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The Chaining of America

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The Chaining of America

by Morris Sullivan

art/Marty Kelley

There's a trend in the American economy that is perhaps worse than the stock market crash of 1929. It's probably worse than the communist invasion imagined during the McCarthy era. It's worse than the Y2K bug, even. It restricts your economic opportunities, limits your career options, and impacts on your freedom of choice--and the worst thing about is that you probably haven't even noticed that it's happening.

There's a trend in the American economy that is perhaps worse than the stock market crash of 1929. It's probably worse than the communist invasion imagined during the McCarthy era. It's worse than the Y2K bug, even. It restricts your economic opportunities, limits your career options, and impacts on your freedom of choice--and the worst thing about is that you probably haven't even noticed that it's happening.

Business and social forecasters have started bewailing the difference in the work ethic between those young people now entering the job market and their parents' generation. They're less loyal, they say. They don't work as hard, don't feel responsible, etc. The gurus have blamed this on a number of different factors from drugs to rock and roll to permissive educators to being spoiled (because they're born into more wealth than the previous generation, have fancier toys, and don't think they should have to work as hard).

I don't think it has anything to do with any of that. I think it's a function of the changing American retail economy.

Free-market capitalism has become replaced by an economic structure that is far more pernicious than communism or socialism could ever be. This new socio-political-economic system doesn't even have a name, yet. So, let's give it one: Let's call it Martism. As in Wal-Mart or K-Mart. We could have chosen to call it Max-ism, Depot-ism, or any of a number of other isms, but Martism seems pretty definitively descriptive.

It's not an easy system to explain, but I'll try. Maybe it would be best to start by explaining how the free-market used to work.

Once upon a time in America, if you wanted to buy a quarter pound of nails, you hopped in your Chevy and drove five minutes to the neighborhood hardware store. As you entered the store, a smiling old fella in dungarees greeted you with, "Hi. Can I help you find something?" To which, of course, you responded that you needed a quarter pound of nails "like these ones here." You then followed the old fella down through a maze of aisles, he'd reach into a bucket and say, "You mean, like these ones?" and weigh you out a handful. After that, you'd follow him back to the front counter, he'd ring them up, take your money, and wish you a nice day.

The coolest part of this, too, was that if you got pissed off at your neighborhood hardware store, you could drive an extra five minutes to a different one, where you'd not only get better service (hopefully) but also have the satisfaction of indulging in the old-fashioned American pastime of "taking your business elsewhere." When competition really meant something, that was quite an important activity.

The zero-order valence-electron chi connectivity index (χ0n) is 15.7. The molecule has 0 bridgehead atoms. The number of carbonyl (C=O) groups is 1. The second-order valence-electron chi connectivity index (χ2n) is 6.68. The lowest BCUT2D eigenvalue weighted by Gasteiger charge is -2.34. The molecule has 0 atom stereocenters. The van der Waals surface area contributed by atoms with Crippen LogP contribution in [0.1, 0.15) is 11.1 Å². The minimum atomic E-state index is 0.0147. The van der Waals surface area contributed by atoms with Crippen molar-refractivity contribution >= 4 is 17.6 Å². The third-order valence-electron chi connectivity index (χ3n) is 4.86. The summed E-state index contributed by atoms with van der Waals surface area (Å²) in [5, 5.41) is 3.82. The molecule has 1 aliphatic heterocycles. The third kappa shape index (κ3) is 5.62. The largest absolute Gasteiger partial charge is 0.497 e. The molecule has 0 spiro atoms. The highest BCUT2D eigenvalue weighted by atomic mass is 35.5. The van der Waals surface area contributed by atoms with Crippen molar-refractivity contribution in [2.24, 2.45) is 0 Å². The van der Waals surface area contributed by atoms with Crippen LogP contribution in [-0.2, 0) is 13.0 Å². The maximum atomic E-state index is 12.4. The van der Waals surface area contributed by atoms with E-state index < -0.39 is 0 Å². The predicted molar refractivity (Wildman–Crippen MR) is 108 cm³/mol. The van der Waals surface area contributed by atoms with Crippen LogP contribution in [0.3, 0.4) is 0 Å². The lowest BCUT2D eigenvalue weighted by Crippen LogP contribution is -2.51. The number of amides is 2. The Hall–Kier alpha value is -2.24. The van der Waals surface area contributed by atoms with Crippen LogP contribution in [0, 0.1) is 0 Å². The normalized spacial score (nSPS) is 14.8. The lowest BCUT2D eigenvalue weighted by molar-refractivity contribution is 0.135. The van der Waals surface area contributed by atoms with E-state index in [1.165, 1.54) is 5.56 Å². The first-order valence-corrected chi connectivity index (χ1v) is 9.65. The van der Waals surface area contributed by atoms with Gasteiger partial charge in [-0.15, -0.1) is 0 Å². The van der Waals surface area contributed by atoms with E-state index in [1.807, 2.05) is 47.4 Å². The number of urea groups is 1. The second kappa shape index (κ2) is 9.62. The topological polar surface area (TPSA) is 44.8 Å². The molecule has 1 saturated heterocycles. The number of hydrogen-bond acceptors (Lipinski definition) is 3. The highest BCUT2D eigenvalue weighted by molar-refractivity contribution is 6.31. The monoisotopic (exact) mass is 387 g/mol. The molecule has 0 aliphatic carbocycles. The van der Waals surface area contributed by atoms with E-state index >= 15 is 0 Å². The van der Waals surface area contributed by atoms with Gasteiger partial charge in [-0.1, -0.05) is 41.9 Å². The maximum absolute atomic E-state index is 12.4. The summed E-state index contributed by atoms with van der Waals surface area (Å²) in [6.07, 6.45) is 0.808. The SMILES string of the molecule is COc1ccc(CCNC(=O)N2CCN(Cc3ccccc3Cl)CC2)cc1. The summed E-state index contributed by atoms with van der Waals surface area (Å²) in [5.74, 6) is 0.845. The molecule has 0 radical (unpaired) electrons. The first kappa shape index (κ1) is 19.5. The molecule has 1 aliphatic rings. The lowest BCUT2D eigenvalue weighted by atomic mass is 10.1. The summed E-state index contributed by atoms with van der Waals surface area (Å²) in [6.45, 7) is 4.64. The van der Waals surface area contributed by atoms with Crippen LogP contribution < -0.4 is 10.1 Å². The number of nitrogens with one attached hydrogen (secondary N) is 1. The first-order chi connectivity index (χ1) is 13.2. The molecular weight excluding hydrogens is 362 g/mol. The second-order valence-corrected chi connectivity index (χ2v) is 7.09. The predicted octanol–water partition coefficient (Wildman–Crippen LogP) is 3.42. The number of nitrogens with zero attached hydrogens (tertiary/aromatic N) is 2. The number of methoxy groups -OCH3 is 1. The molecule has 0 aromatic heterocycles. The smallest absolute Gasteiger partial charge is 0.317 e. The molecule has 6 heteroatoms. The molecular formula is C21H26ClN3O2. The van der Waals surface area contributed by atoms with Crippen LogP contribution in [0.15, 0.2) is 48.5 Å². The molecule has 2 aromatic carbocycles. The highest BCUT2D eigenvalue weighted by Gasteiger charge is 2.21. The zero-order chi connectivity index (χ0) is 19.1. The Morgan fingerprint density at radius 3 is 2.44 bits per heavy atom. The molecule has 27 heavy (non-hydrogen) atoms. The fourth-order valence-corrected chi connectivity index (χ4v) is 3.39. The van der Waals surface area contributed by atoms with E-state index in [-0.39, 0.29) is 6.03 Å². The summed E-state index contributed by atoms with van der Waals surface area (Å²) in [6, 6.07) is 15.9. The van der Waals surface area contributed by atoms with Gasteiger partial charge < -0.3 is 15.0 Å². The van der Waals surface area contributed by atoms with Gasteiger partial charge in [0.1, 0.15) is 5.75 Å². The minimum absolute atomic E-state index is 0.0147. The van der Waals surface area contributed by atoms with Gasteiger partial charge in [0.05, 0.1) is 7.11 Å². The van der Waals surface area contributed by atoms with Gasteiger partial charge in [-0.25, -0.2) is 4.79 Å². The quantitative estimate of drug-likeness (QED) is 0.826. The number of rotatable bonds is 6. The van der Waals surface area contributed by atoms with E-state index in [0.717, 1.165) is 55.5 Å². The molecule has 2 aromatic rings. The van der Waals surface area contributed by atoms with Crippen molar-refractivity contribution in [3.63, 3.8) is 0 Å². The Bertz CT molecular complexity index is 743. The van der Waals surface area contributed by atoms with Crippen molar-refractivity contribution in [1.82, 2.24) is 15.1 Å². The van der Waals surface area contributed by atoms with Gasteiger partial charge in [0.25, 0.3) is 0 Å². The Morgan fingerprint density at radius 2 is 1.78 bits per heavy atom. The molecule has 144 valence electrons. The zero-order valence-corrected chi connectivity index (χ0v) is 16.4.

I know this must sound idyllic--perhaps like a fantasy, even--but things really did work like that once. I know, because I used to manage a store that was a lot like that hardware store.

Consider today's equivalent to that experience. You go to Home Depot and wander around until you either manage to find what you need (self-service) or persuade someone to help you. That someone, more than likely, will tell you which aisle to look down, then walk off. You'll eventually find what you need. As you meander through the aisles looking for the checkout lanes, you'll probably pick up stuff you don't need, too. The stores are carefully mapped out to maximize your impulse purchases. When you check out, you may or may not get a smile and a "good day." It depends on the mood of the clerk. And you'll only get out of there after standing in line.

You'll save money on that dozen nails. However, you'll spend money you didn't intend to spend, and the trip will take you, on average, about three times as long as the trip to the corner hardware store would have.

If you get pissed off at the Home Depot people, then what? Take your business elsewhere, of course, to Builder's Square, maybe? You'll get more of the same, I'm sure. It's the nature of giant corporations to offer as little service as possible, because service is expensive, and they owe their market share to price-cutting, and therefore cost-cutting.

At the store I managed, we didn't sell hardware; we sold office supplies. Store policy dictated that before you got more than 20 feet from the front door, someone had to offer to help you. It worked, too. It worked, because the sales people knew that if you got farther than that before they tried to wait on you, the floor manager would kick their butts. And the floor manager knew that if she didn't, I might come out of my office, see an un-tended-upon customer and kick her butt. And if I didn't, the owner might come in, and he'd definitely kick my butt.